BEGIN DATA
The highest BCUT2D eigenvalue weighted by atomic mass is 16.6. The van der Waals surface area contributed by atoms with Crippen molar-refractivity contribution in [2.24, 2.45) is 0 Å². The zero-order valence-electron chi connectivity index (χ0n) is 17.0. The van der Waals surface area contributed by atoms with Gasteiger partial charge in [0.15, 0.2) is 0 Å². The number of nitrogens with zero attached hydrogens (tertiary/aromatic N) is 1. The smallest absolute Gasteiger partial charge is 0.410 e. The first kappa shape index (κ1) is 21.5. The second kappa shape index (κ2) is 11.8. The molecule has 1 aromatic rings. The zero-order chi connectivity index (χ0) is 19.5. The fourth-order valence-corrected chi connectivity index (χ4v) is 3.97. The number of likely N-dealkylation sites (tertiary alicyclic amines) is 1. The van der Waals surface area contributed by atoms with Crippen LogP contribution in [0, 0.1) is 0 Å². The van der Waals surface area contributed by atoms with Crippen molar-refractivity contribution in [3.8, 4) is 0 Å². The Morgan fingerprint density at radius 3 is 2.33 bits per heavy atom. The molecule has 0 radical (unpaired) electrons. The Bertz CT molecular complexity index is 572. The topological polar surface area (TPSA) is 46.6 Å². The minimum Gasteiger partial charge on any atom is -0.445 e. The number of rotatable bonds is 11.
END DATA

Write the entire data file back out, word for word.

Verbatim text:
The highest BCUT2D eigenvalue weighted by atomic mass is 16.6. The van der Waals surface area contributed by atoms with Crippen molar-refractivity contribution in [2.24, 2.45) is 0 Å². The zero-order valence-electron chi connectivity index (χ0n) is 17.0. The van der Waals surface area contributed by atoms with Gasteiger partial charge in [0.15, 0.2) is 0 Å². The number of nitrogens with zero attached hydrogens (tertiary/aromatic N) is 1. The smallest absolute Gasteiger partial charge is 0.410 e. The first kappa shape index (κ1) is 21.5. The second kappa shape index (κ2) is 11.8. The molecule has 1 aromatic rings. The zero-order chi connectivity index (χ0) is 19.5. The fourth-order valence-corrected chi connectivity index (χ4v) is 3.97. The number of likely N-dealkylation sites (tertiary alicyclic amines) is 1. The van der Waals surface area contributed by atoms with Crippen LogP contribution in [0, 0.1) is 0 Å². The van der Waals surface area contributed by atoms with Crippen molar-refractivity contribution in [3.8, 4) is 0 Å². The Morgan fingerprint density at radius 3 is 2.33 bits per heavy atom. The molecule has 0 radical (unpaired) electrons. The Bertz CT molecular complexity index is 572. The topological polar surface area (TPSA) is 46.6 Å². The minimum Gasteiger partial charge on any atom is -0.445 e. The number of rotatable bonds is 11.